Unfortunately for DJ, the 2010-2011 was a lost season for him. After breaking his hand against Boston College, he missed the bulk of the ACC season and didn't see consistent minutes again until post-season play. Not only did his injury hurt Miami's depth, but after a near breakout performance in last year's ACC Tournament, it looked like this year could be the one where Jones put some of it, if not all of it, together. At this point in his career, the idea of Jones being an all-around dominant player is a pipe dream, but he's not nearly the lost cause he once looked to be. As a defender, Jones is already a game changer. His athleticism means that he can easily guard small forwards, and his height and leaping ability allow him to be a force under the basket. And although his offensive highlights of the year mostly consistent of random dunks— most notably is around-the-world fast break jam against Alabama seen above— his defending of Kyle Singler at Cameron Indoor was one of the season's most impressive individual performances by any Cane. The truth of the matter is that while it would be great for DJ to become a consistent threat on offense, Miami probably doesn't need to rely on much scoring from anyone outside of Brown, Grant, Johnson and Durand Scott. So while Jones has the athleticism to be a player not unlike Arizona star Derrick Williams, he can be plenty valuable as the Canes' (defensive) version of Josh Smith or Andrei Kirilenko.
Last year, Scott had probably the best freshman campaign of any player in the Frank Haith era. His game— driving to the basket and finishing in oftentimes outrageous fashions— was pretty well defined, but he did make some noticeable improvements this year. In 2009-2010, Scott shot 67% from the free throw line, but this year he bumped that up to 83%, and for someone who gets to the line as much he does, that improvement did not go unnoticed. Maybe more importantly, he drastically improved his three point shooting percentage from 27% to 39%, meaning not only can defenders no longer sag off of him, but they also can't abandon him when he doesn't have the ball. Scott can still improve his ball handling and man-to-man defense, but he's a player whose performance you can almost always count on. He's a notorious gym rat and he also seems to be the emotional leader of the team, and it wouldn't be a surprise if Scott was an All-ACC guard next season.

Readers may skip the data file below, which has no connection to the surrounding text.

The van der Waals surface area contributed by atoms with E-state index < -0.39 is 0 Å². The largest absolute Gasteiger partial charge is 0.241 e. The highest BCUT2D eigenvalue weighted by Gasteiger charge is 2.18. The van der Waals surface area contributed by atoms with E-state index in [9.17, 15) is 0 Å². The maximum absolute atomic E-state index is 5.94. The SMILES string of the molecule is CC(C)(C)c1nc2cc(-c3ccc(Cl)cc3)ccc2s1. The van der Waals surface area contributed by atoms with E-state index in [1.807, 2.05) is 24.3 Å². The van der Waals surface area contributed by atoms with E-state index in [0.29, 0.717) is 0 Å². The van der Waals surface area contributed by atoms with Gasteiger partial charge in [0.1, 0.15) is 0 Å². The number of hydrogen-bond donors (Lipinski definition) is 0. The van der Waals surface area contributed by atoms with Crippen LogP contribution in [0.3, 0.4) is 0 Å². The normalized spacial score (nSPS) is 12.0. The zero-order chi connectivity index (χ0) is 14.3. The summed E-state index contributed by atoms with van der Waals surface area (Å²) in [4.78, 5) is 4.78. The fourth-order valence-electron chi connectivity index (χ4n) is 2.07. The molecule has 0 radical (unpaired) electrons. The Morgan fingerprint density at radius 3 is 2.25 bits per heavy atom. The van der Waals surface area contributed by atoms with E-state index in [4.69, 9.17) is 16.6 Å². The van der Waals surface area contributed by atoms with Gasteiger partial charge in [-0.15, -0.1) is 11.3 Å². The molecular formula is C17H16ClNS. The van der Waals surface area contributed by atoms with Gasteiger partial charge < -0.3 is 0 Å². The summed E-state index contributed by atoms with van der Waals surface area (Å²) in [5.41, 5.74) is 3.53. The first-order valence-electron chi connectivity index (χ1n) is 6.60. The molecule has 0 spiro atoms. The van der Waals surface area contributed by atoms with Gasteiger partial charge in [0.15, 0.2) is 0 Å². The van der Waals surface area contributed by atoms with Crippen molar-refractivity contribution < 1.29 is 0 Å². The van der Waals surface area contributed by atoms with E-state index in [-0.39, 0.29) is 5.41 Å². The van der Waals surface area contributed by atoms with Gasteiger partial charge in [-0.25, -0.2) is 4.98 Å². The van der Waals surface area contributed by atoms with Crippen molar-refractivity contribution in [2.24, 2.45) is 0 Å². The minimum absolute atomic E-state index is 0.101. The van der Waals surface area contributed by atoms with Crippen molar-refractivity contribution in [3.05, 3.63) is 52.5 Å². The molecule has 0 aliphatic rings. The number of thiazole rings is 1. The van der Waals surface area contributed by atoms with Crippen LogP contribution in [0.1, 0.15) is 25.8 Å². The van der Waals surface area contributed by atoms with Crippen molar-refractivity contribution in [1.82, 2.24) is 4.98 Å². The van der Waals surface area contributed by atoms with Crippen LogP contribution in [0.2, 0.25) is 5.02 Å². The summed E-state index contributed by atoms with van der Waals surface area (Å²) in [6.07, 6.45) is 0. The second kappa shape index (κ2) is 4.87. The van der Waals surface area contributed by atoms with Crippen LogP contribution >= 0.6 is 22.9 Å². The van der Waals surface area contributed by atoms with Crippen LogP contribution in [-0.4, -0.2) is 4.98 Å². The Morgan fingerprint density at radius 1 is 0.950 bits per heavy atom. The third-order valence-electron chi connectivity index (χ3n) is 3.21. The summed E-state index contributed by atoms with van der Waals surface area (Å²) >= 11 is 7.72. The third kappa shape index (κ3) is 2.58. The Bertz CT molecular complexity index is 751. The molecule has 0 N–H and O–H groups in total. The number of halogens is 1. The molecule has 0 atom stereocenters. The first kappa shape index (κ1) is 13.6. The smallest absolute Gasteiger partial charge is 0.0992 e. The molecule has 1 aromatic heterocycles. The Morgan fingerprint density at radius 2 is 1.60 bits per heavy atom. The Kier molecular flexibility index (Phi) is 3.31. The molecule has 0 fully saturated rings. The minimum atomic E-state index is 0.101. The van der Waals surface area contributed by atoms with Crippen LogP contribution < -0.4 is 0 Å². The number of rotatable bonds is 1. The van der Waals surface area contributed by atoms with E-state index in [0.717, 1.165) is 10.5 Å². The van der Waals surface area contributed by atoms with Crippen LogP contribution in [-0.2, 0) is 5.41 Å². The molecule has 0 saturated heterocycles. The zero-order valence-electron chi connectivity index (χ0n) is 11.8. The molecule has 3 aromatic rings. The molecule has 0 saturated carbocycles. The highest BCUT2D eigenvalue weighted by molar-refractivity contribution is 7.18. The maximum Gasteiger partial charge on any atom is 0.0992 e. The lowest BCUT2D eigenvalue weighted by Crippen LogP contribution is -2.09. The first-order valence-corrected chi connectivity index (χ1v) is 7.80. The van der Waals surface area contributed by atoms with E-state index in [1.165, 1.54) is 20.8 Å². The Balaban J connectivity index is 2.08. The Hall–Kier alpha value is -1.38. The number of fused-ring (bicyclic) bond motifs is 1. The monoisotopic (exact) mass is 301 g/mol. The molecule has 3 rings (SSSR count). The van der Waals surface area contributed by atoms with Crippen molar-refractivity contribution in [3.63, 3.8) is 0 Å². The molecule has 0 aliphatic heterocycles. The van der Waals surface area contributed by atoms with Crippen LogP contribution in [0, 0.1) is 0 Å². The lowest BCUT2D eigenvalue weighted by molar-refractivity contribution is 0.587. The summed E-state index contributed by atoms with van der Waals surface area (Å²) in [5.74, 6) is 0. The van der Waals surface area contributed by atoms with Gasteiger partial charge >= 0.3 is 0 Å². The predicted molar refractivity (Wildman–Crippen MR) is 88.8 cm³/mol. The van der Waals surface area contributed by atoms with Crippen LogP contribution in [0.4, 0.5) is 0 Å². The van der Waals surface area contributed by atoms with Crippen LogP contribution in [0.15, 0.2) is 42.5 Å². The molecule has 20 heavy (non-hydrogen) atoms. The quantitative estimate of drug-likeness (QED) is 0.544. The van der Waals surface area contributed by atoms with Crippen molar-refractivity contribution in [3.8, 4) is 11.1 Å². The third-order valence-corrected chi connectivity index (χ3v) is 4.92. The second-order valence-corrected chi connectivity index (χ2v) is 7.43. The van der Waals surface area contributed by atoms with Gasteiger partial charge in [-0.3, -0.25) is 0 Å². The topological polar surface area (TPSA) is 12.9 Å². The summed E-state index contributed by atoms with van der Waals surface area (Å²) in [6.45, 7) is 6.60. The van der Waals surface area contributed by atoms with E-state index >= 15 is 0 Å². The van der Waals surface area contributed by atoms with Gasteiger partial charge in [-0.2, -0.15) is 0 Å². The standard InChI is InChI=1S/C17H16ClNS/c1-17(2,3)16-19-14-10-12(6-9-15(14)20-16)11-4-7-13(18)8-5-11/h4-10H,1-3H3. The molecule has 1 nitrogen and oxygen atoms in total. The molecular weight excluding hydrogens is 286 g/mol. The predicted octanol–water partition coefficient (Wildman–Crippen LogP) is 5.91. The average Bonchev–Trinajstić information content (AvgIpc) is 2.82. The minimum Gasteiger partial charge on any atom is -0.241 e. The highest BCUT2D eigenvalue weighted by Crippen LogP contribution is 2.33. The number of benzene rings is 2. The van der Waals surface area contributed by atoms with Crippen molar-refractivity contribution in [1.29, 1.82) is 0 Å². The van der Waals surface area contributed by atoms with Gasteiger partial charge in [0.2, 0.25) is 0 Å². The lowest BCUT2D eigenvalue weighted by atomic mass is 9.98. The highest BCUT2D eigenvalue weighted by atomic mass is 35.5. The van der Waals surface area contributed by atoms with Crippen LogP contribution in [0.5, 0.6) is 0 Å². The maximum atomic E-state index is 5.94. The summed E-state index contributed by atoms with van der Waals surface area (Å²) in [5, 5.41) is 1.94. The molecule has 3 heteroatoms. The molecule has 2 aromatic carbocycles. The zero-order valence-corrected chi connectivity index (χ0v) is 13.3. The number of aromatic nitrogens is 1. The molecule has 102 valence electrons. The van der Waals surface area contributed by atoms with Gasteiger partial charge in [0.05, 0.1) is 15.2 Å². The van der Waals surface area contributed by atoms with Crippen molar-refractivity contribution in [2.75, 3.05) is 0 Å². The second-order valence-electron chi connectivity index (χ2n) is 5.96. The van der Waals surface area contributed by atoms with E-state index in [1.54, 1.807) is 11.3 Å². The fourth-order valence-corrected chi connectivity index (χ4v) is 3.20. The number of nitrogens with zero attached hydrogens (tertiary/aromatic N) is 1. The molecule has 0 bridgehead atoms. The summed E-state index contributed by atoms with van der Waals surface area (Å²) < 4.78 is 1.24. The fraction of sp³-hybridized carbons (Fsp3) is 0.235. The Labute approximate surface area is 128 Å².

Swoope is, to put it nicely, an interesting player. As a 6-6 power forward, he's the type of extreme project that a program like Miami can pick up if it sees potential. He seems completely undersized for the ACC, but he can jump quite a bit and plays bigger than he is. He's too small to really have much of an impact on offense unless he adds a consistent jump shot to his repertoire, but he might have a future at UM as a scrapper that picks up some rebounds. With the addition of the 6-11 transfer Kenny Kadji, Swoope shouldn't see much of the court next season unless the Canes are in extreme foul trouble, but down the road he could be a smart, sound banger not completely unlike Jimmy Graham. And yeah, Swoope might want to try tight end one of these days.